Skip to main content

Advanced Search

Advanced Search

Current Filters

Filter your query

Publication Types



Newsletter Article


Reid Vows Bipartisan Effort on Health Care Bill, Republicans Say

By Bart Jansen, CQ Staff

July 8, 2009 -- Senate Majority Leader Harry Reid, meeting Wednesday with four GOP members of the Finance Committee, committed to producing a bipartisan health-care bill with no set timeline and promised to include Republicans in a Senate–House conference on the legislation.

Charles E. Grassley of Iowa, the ranking Republican on Finance, asked for the meeting as the committee works on writing its bill. Olympia J. Snowe of Maine, Michael B. Enzi of Wyoming and Orrin G. Hatch of Utah joined him at the session with Reid.

"It was a very constructive meeting and bipartisan talks are going to continue, and not continue under a hard timeline," Grassley said.

The group discussed four major concerns: the cost of the legislation, whether to tax health-care benefits, whether a public plan option should be available to the uninsured and whether employers should be forced to provide insurance.

Snowe said Reid, D-Nev., assured the group that Republicans would be included in negotiations with the House on a final version of the legislation. "He said it would be a bipartisan, open conference," she said after the meeting.

Democrats complained in 2003, when they were in the minority, that Republicans largely shut them out of conference negotiations on the law that created Medicare’s prescription drug benefit (PL 108-173).

There is no schedule for the Finance Committee to mark up its bill, which will include ways to pay for the massive legislation. Cost estimates hover around $1 trillion over 10 years.

Snowe signaled her opposition to one of the leading proposals to pay for extending coverage to the uninsured—taxing some portion of employer-provided health benefits.

"It ought to be off the table, but the point is to find other options," Snowe said.

Hatch said that although the senators discussed the four major issues, "there are tons of other issues."

"It’s very complicated," said Hatch, who is also a member of the Health, Education, Labor and Pensions (HELP) Committee, which shares jurisdiction over the bill. "Harry is sincere. He’ll tell you when he doesn’t agree. He’s a good man."

Reid issued a statement describing the meeting as "positive."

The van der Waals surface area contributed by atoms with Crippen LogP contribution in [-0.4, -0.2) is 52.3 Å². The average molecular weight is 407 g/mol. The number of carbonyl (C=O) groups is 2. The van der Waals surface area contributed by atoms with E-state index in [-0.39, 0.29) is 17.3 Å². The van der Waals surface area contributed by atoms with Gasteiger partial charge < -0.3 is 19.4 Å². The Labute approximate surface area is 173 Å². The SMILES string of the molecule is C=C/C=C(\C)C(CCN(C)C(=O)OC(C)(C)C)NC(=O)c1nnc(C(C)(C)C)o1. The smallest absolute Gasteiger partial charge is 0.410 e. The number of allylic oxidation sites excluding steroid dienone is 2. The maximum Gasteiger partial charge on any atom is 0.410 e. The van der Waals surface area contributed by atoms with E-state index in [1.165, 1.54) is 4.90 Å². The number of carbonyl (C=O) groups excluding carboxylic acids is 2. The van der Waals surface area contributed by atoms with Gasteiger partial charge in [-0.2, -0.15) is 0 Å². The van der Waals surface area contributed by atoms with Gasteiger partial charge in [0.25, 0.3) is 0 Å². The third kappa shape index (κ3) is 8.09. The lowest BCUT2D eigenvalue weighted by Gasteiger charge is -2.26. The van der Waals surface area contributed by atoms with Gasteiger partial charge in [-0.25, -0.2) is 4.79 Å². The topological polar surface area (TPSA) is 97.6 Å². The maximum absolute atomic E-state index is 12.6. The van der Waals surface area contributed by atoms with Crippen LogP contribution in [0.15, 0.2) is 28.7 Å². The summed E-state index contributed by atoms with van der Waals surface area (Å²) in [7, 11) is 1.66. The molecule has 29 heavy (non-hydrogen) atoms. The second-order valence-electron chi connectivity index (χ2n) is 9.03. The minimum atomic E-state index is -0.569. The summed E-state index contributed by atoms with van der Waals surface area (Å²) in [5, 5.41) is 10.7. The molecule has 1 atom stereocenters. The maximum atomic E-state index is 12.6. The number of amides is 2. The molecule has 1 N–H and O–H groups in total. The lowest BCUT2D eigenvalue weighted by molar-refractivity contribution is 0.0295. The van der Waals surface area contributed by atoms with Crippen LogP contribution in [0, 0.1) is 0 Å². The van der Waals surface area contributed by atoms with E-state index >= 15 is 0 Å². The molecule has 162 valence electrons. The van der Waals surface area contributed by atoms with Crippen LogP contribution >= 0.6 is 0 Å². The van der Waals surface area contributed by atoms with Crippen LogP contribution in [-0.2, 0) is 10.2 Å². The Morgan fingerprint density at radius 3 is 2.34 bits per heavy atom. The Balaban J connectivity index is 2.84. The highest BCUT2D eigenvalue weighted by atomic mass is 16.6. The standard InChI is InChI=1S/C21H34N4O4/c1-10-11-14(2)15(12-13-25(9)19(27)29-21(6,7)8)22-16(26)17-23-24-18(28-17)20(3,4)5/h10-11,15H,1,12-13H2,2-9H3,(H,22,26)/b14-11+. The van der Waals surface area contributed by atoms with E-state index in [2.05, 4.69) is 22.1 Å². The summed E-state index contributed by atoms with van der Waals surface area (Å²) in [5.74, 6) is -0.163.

"Democrats have said from the beginning of this Congress and throughout this debate that with the health of our economy and our citizens at stake, our strong preference is to pass a bipartisan bill that lowers crushing health care costs for the middle class," Reid said.

"I appreciate some of our Republican colleagues' demonstrated commitment to that goal, and I look forward to more Republicans joining us at the negotiating table."

A Race to the Recess

The HELP Committee, meanwhile, continues to mark up a more liberal version of the overhaul legislation, and Democrats still hope to blend the two panels’ bills before the summer recess begins Aug. 7.

But Judd Gregg, R-N.H., a member of the HELP Committee, predicted Wednesday that the Senate would not complete a bill before the recess because Finance hasn’t begun its markup and the combined bill would consume two to three weeks of floor time.

"The one consistency is that this bill is extremely expensive and it’s not paid for," Gregg said.

Gregg said that contrary to what Christopher J. Dodd, D-Conn., the acting HELP chairman, has said of that committee’s draft, the bill would not provide health insurance coverage to 97 percent of Americans. To reach that level would require an expansion of Medicaid to cover everyone with incomes below 1.5 times the federal poverty level—about $33,075 for a family of four in 2009, "which adds another $1 trillion cost on to this bill." A Medicaid expansion falls under Finance’s purview.

"My guess is when we get it all finished, you’re looking at something in the $1.5 to $2 trillion range" for the HELP bill "if you presume a Medicaid expansion" of that magnitude, he said.

When asked whether the Senate could finish work on a health bill before the recess, Finance Chairman Max Baucus, D-Mont., Baucus replied, "I would hope. I hope. It’s a goal. We’ll see."

Drew Armstrong contributed to this story.

Publication Details